The U.S. dollar has reached its highest level against the Japanese yen in a year, fueled by rising Treasury yields that have bolstered the greenback’s position against most major currencies.
Dollar Strengthens as Yields Rise
On Monday, the dollar reached a peak of 150.32 yen, according to Tullett Prebon data. This represents the highest intraday level for the currency pair since October 21, 2022, when the dollar climbed to 151.95 yen, its strongest point since the early 1990s.
Concerns Over Depreciation
Japanese Prime Minister Fumio Kishida expressed concerns about the rapid depreciation of the yen during a parliamentary session last week. He pledged collaboration with the Bank of Japan to take action if necessary.
While higher Treasury yields have contributed to the strength of the U.S. dollar, the Bank of Japan has maintained a firm grip on Japanese government bond yields. This control persists even after adjustments made last year to allow for more free trading of bonds.
There is speculation on Wall Street that the Bank of Japan may abandon or significantly modify its policy of controlling bond yields. There are also indications that it may reconsider its policy of maintaining short-term yields in negative territory. These changes could potentially occur at the upcoming policy meeting next week.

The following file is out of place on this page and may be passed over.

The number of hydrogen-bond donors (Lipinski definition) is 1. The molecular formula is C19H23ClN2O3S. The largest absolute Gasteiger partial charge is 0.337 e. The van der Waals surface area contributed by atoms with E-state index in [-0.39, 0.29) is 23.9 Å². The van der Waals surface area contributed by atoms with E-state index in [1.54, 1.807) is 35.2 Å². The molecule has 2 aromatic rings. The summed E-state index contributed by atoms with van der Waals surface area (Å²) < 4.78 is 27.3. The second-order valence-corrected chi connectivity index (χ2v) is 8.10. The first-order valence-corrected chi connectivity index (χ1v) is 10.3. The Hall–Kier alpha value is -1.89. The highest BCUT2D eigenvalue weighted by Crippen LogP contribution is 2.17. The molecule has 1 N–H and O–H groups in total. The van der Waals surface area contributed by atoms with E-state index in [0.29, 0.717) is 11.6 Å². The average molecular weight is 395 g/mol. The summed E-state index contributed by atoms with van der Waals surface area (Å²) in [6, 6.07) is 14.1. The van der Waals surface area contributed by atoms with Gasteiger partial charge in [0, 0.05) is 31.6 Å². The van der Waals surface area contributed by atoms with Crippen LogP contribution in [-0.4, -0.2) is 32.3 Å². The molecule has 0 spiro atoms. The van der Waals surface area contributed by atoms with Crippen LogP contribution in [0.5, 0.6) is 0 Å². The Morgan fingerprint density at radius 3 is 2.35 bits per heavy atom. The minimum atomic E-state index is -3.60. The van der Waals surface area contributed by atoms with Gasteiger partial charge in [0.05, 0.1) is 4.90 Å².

Divergence in Central Bank Policies
Unlike many other central banks that have raised interest rates over the past two years, the Bank of Japan has bucked the trend. This divergence has contributed to the weakness of the yen, as the Japanese currency offers lower returns compared to the U.S. dollar and Treasury yields. On Wednesday, Treasury yields were near their highest levels in 16 years.
The U.S. dollar’s climb against the Japanese yen highlights the influence of rising Treasury yields in the currency market. However, potential changes in the Bank of Japan’s policies could have an impact on the yen’s future trajectory.